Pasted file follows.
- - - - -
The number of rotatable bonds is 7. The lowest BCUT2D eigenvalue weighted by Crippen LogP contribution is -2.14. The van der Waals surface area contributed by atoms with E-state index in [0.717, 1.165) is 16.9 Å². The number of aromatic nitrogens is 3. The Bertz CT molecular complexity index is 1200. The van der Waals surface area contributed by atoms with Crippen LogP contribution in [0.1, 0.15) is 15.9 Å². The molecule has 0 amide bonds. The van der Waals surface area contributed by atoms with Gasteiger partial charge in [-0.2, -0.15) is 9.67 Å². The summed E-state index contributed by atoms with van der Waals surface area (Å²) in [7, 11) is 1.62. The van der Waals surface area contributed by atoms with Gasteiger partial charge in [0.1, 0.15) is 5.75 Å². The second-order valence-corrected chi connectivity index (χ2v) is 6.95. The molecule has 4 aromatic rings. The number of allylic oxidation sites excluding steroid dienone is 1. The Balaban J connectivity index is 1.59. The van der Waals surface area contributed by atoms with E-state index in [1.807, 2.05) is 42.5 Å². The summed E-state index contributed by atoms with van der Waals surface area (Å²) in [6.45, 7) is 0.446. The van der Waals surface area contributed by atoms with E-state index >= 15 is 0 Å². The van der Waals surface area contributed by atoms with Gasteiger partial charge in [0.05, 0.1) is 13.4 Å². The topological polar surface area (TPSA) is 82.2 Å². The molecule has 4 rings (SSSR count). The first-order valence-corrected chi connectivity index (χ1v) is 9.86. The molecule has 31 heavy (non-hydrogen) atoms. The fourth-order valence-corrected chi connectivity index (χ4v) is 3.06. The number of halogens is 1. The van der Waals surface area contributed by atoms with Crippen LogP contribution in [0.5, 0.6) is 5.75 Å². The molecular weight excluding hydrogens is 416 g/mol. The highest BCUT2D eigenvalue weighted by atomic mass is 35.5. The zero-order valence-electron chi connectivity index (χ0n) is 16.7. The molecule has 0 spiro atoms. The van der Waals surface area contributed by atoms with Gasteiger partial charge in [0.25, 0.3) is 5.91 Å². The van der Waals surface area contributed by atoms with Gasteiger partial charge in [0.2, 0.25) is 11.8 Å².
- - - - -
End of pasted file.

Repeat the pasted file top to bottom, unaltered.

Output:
The number of rotatable bonds is 7. The lowest BCUT2D eigenvalue weighted by Crippen LogP contribution is -2.14. The van der Waals surface area contributed by atoms with E-state index in [0.717, 1.165) is 16.9 Å². The number of aromatic nitrogens is 3. The Bertz CT molecular complexity index is 1200. The van der Waals surface area contributed by atoms with Crippen LogP contribution in [0.1, 0.15) is 15.9 Å². The molecule has 0 amide bonds. The van der Waals surface area contributed by atoms with Gasteiger partial charge in [-0.2, -0.15) is 9.67 Å². The summed E-state index contributed by atoms with van der Waals surface area (Å²) in [7, 11) is 1.62. The van der Waals surface area contributed by atoms with Gasteiger partial charge in [0.1, 0.15) is 5.75 Å². The second-order valence-corrected chi connectivity index (χ2v) is 6.95. The molecule has 4 aromatic rings. The number of allylic oxidation sites excluding steroid dienone is 1. The Balaban J connectivity index is 1.59. The van der Waals surface area contributed by atoms with E-state index in [1.807, 2.05) is 42.5 Å². The summed E-state index contributed by atoms with van der Waals surface area (Å²) in [6.45, 7) is 0.446. The van der Waals surface area contributed by atoms with E-state index >= 15 is 0 Å². The van der Waals surface area contributed by atoms with Gasteiger partial charge in [0.05, 0.1) is 13.4 Å². The topological polar surface area (TPSA) is 82.2 Å². The molecule has 4 rings (SSSR count). The first-order valence-corrected chi connectivity index (χ1v) is 9.86. The molecule has 31 heavy (non-hydrogen) atoms. The fourth-order valence-corrected chi connectivity index (χ4v) is 3.06. The number of halogens is 1. The van der Waals surface area contributed by atoms with Crippen LogP contribution in [0.5, 0.6) is 5.75 Å². The molecular weight excluding hydrogens is 416 g/mol. The highest BCUT2D eigenvalue weighted by atomic mass is 35.5. The zero-order valence-electron chi connectivity index (χ0n) is 16.7. The molecule has 0 spiro atoms. The van der Waals surface area contributed by atoms with Gasteiger partial charge in [0.25, 0.3) is 5.91 Å². The van der Waals surface area contributed by atoms with Gasteiger partial charge in [0.2, 0.25) is 11.8 Å².